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Inventory of Anchialine Pools in Hawaii's National Parks

February 14, 2006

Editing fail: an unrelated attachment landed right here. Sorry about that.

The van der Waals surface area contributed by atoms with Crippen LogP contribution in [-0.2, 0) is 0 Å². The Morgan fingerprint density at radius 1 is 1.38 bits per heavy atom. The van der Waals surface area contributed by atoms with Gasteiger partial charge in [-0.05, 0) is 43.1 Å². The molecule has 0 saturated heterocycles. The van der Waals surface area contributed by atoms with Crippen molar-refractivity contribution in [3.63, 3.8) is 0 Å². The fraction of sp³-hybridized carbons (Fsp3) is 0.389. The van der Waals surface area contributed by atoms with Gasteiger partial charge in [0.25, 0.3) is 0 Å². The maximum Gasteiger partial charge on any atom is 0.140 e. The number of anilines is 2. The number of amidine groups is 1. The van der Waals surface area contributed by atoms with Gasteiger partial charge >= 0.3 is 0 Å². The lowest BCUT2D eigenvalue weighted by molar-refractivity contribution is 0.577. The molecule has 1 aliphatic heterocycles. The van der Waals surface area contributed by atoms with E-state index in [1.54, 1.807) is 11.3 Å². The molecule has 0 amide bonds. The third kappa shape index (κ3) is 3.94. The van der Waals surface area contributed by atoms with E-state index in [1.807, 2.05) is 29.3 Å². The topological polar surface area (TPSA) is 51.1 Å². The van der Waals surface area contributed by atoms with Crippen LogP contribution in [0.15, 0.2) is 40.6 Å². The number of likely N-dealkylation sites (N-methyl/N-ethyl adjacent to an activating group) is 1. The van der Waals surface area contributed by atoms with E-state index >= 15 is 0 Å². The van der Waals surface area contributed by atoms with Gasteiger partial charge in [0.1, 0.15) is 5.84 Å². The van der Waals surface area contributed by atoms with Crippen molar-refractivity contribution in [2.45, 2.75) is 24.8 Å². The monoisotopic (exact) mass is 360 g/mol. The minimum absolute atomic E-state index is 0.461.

Anchialine (?near the sea?) pools are rare and localized brackish waters along coastal lava flows that exhibit tidal fluctuations without a surface connection with the ocean (Fig. 1). In Hawai`i, these pools were frequently excavated or otherwise modified by Hawaiians to serve as sources of drinking water, baths and fish ponds. National Parks in Hawai`i possess the full spectrum of pool types, from walled fish ponds to undisturbed pools in collapsed lava tubes, cracks and caves. Pools contain relatively rare and unique fauna threatened primarily by invasive species and habitat loss. In collaboration with the National Park Service?s Inventory and Monitoring Program, the U.S. Geological Survey?s Pacific Island Ecosystems Research Center undertook inventories of these unique ecosystems in two National Parks on the island of Hawai`i: Hawai`i Volcanoes National Park and Kaloko-Honokohau National Historical Park.